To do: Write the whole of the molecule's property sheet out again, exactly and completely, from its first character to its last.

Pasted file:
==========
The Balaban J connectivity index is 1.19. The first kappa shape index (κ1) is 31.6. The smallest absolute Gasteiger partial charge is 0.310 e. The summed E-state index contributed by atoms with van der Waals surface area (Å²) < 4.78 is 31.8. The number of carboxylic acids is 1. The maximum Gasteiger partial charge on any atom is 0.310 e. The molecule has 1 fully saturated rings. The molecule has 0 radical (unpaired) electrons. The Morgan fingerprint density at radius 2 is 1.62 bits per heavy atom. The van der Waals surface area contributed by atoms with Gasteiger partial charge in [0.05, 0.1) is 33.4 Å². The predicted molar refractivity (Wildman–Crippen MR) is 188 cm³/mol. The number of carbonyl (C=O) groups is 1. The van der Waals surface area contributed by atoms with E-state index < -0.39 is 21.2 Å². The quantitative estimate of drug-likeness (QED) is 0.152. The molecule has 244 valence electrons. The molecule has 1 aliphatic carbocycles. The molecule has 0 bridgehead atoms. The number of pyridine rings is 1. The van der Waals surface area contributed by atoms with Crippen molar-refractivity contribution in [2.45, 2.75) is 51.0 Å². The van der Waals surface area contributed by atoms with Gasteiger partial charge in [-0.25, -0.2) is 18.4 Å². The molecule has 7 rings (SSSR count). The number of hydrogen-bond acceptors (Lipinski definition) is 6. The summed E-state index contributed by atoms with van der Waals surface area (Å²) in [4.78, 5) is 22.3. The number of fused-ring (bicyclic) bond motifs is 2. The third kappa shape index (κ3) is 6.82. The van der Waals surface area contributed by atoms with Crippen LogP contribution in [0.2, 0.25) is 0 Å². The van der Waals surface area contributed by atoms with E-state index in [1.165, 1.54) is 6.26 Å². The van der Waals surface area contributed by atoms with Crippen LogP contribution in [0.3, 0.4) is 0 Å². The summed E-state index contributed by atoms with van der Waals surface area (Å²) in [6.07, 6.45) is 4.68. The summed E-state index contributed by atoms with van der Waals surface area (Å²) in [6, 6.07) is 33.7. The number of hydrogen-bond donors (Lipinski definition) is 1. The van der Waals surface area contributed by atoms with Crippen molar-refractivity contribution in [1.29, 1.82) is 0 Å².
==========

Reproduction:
The Balaban J connectivity index is 1.19. The first kappa shape index (κ1) is 31.6. The smallest absolute Gasteiger partial charge is 0.310 e. The summed E-state index contributed by atoms with van der Waals surface area (Å²) < 4.78 is 31.8. The number of carboxylic acids is 1. The maximum Gasteiger partial charge on any atom is 0.310 e. The molecule has 1 fully saturated rings. The molecule has 0 radical (unpaired) electrons. The Morgan fingerprint density at radius 2 is 1.62 bits per heavy atom. The van der Waals surface area contributed by atoms with Gasteiger partial charge in [0.05, 0.1) is 33.4 Å². The predicted molar refractivity (Wildman–Crippen MR) is 188 cm³/mol. The number of carbonyl (C=O) groups is 1. The van der Waals surface area contributed by atoms with E-state index < -0.39 is 21.2 Å². The quantitative estimate of drug-likeness (QED) is 0.152. The molecule has 244 valence electrons. The molecule has 1 aliphatic carbocycles. The molecule has 0 bridgehead atoms. The number of pyridine rings is 1. The van der Waals surface area contributed by atoms with Crippen molar-refractivity contribution in [2.45, 2.75) is 51.0 Å². The van der Waals surface area contributed by atoms with Gasteiger partial charge in [-0.25, -0.2) is 18.4 Å². The molecule has 7 rings (SSSR count). The number of hydrogen-bond acceptors (Lipinski definition) is 6. The summed E-state index contributed by atoms with van der Waals surface area (Å²) in [4.78, 5) is 22.3. The number of fused-ring (bicyclic) bond motifs is 2. The third kappa shape index (κ3) is 6.82. The van der Waals surface area contributed by atoms with Crippen LogP contribution in [0.2, 0.25) is 0 Å². The van der Waals surface area contributed by atoms with E-state index in [1.165, 1.54) is 6.26 Å². The van der Waals surface area contributed by atoms with Crippen LogP contribution in [0.3, 0.4) is 0 Å². The summed E-state index contributed by atoms with van der Waals surface area (Å²) in [6.07, 6.45) is 4.68. The summed E-state index contributed by atoms with van der Waals surface area (Å²) in [6, 6.07) is 33.7. The number of hydrogen-bond donors (Lipinski definition) is 1. The van der Waals surface area contributed by atoms with Crippen molar-refractivity contribution in [1.29, 1.82) is 0 Å².